Taiwan is an important market for regional and global trade and investment. Taiwan is one of the world’s top 25 economies in terms of gross domestic product (GDP) and serves as the United States’ 8th largest trading partner according to 2021 statistics. An export-dependent economy of 23.5 million people with a highly skilled workforce, Taiwan is at the center of regional high-technology supply chains due to advanced capabilities to develop products for industries such as semiconductors, 5G telecommunications, AI, and the Internet of Things (IoT). Taiwan is also a central shipping hub in East Asia. The Taiwan authorities continue to actively launch initiatives to partner with foreign investors to foster resilient, diverse supply chains in the Indo-Pacific.
Taiwan welcomes and actively courts foreign direct investment (FDI) and partnerships with American and other foreign firms. Taiwan President Tsai Ing-wen’s administration seeks to promote economic growth by increasing domestic investment and FDI. Taiwan authorities offer investment incentives and aim to leverage Taiwan’s strengths in advanced technology, manufacturing, and R&D. Some Taiwan and foreign investors regard Taiwan as a strategic location to insulate themselves against potential supply chain disruptions caused by regional trade frictions and the COVID-19 pandemic.
In January 2019, the Taiwan government launched three investment promotion programs, including a reshoring initiative to lure Taiwanese companies to shift production back to Taiwan from the People’s Republic of China (PRC). The Taiwan government extended these investment incentives to the end of 2024 to support its domestic economy and counter the adverse impact from COVID-19. Over the past few years, Taiwan has witnessed increases in greenfield investments by foreign firms, including from companies trying to reduce their over-reliance on PRC supply chains and from firms in the offshore wind sector.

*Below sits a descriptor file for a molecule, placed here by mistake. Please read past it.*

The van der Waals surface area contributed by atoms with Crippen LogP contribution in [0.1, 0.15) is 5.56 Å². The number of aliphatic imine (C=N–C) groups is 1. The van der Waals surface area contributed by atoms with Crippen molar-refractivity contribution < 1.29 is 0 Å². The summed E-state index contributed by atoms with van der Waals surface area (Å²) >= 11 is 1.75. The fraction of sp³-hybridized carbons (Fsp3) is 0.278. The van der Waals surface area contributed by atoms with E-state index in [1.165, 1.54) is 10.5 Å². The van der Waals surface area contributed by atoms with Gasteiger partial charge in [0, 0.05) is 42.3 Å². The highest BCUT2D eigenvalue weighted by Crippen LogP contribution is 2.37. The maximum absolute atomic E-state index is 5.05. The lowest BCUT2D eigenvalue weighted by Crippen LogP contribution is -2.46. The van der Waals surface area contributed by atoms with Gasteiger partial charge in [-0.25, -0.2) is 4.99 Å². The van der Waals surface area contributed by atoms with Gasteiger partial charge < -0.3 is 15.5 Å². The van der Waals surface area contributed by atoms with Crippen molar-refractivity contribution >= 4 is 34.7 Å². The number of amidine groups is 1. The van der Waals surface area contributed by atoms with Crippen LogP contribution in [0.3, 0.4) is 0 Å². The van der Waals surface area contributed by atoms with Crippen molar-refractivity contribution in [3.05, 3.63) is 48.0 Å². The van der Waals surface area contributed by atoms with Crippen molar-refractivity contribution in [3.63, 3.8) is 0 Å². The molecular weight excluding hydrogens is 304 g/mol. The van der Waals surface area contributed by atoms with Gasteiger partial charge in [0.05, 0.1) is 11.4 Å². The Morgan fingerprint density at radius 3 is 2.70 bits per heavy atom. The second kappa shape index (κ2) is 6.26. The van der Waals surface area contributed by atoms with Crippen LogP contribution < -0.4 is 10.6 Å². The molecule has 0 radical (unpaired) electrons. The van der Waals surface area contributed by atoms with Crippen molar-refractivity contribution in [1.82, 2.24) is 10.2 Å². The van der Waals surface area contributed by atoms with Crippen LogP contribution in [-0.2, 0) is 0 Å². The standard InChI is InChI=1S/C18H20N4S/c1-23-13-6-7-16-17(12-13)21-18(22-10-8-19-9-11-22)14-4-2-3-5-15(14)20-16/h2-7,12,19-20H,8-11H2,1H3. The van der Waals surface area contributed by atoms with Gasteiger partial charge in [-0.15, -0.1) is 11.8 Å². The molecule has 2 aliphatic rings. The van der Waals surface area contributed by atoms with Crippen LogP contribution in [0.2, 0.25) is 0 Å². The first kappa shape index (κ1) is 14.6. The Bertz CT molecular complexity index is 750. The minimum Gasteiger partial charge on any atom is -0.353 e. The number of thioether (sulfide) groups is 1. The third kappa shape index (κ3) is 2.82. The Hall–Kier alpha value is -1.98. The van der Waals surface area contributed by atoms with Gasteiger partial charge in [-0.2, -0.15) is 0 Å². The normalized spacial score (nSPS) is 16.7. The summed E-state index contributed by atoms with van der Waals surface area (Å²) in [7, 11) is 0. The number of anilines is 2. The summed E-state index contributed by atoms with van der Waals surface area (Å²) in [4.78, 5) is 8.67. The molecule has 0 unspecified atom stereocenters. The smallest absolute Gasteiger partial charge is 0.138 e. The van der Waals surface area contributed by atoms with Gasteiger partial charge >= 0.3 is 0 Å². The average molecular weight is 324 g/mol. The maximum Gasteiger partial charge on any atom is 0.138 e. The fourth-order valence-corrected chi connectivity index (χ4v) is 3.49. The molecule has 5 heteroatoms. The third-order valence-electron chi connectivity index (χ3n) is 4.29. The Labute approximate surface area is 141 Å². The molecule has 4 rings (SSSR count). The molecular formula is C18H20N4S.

Taiwan’s finance, wholesale and retail, and electronics sectors remain top targets of inward FDI. Taiwan attracts a wide range of U.S. investors, including in advanced technology, digital, traditional manufacturing, and services sectors. The United States is Taiwan’s second-largest single source of FDI after the Netherlands, through which some U.S. firms also choose to invest. In 2020, according to U.S. Department of Commerce data, the total stock of U.S. FDI in Taiwan reached US $31.5 billion. U.S. services exports to Taiwan totaled US $10.2 billion in 2021. Leading services exports from the United States to Taiwan were intellectual property, transport, and financial services.
Structural impediments in Taiwan’s investment environment include the following: excessive or inconsistent regulation; market influence exerted by domestic and state-owned enterprises (SOEs) in the utilities, energy, postal, transportation, financial, and real estate sectors; foreign ownership limits in sectors deemed sensitive; and regulatory scrutiny over the possible participation of PRC-sourced capital. Taiwan has among the lowest levels of private equity investment in Asia, although private equity firms are increasingly pursuing opportunities in Taiwan’s market. Foreign private equity firms have expressed concern over the lack of transparency and predictability in the investment approvals and exit processes and regulators’ reliance on administrative discretion when rejecting certain transactions. Private equity entry and exit challenges are especially apparent in sectors that are deemed sensitive for national security reasons, but still permit foreign ownership.